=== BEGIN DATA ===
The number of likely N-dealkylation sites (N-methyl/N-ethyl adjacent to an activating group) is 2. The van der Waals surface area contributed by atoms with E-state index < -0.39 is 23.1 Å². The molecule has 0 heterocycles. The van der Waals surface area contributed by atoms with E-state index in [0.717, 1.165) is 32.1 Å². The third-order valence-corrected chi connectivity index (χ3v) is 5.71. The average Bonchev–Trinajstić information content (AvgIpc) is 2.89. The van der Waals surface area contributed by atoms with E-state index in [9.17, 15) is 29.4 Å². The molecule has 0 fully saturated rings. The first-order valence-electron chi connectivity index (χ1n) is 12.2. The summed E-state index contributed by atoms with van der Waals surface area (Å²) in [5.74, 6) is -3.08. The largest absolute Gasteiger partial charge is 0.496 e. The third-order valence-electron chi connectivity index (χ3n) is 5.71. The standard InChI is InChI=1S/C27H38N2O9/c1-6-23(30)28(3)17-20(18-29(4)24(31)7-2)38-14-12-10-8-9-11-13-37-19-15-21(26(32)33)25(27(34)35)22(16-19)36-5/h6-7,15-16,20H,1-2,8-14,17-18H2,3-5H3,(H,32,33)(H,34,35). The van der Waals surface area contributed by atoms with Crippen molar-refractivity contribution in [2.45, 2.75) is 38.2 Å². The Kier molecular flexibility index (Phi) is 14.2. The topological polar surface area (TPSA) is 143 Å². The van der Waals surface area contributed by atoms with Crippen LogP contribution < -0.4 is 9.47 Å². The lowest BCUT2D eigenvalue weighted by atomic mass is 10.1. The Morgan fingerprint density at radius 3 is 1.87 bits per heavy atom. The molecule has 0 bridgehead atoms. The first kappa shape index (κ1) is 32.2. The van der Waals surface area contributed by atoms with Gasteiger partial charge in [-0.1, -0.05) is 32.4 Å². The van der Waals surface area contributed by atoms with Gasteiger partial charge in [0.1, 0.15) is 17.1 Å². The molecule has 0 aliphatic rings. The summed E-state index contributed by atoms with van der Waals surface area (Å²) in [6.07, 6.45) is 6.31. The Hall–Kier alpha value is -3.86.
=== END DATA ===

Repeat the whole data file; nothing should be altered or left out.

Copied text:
The number of likely N-dealkylation sites (N-methyl/N-ethyl adjacent to an activating group) is 2. The van der Waals surface area contributed by atoms with E-state index < -0.39 is 23.1 Å². The molecule has 0 heterocycles. The van der Waals surface area contributed by atoms with E-state index in [0.717, 1.165) is 32.1 Å². The third-order valence-corrected chi connectivity index (χ3v) is 5.71. The average Bonchev–Trinajstić information content (AvgIpc) is 2.89. The van der Waals surface area contributed by atoms with E-state index in [9.17, 15) is 29.4 Å². The molecule has 0 fully saturated rings. The first-order valence-electron chi connectivity index (χ1n) is 12.2. The summed E-state index contributed by atoms with van der Waals surface area (Å²) in [5.74, 6) is -3.08. The largest absolute Gasteiger partial charge is 0.496 e. The third-order valence-electron chi connectivity index (χ3n) is 5.71. The standard InChI is InChI=1S/C27H38N2O9/c1-6-23(30)28(3)17-20(18-29(4)24(31)7-2)38-14-12-10-8-9-11-13-37-19-15-21(26(32)33)25(27(34)35)22(16-19)36-5/h6-7,15-16,20H,1-2,8-14,17-18H2,3-5H3,(H,32,33)(H,34,35). The van der Waals surface area contributed by atoms with Crippen molar-refractivity contribution in [2.45, 2.75) is 38.2 Å². The Kier molecular flexibility index (Phi) is 14.2. The topological polar surface area (TPSA) is 143 Å². The van der Waals surface area contributed by atoms with Crippen LogP contribution < -0.4 is 9.47 Å². The lowest BCUT2D eigenvalue weighted by atomic mass is 10.1. The Morgan fingerprint density at radius 3 is 1.87 bits per heavy atom. The molecule has 0 bridgehead atoms. The first kappa shape index (κ1) is 32.2. The van der Waals surface area contributed by atoms with Gasteiger partial charge in [-0.1, -0.05) is 32.4 Å². The van der Waals surface area contributed by atoms with Gasteiger partial charge in [0.1, 0.15) is 17.1 Å². The molecule has 0 aliphatic rings. The summed E-state index contributed by atoms with van der Waals surface area (Å²) in [6.07, 6.45) is 6.31. The Hall–Kier alpha value is -3.86.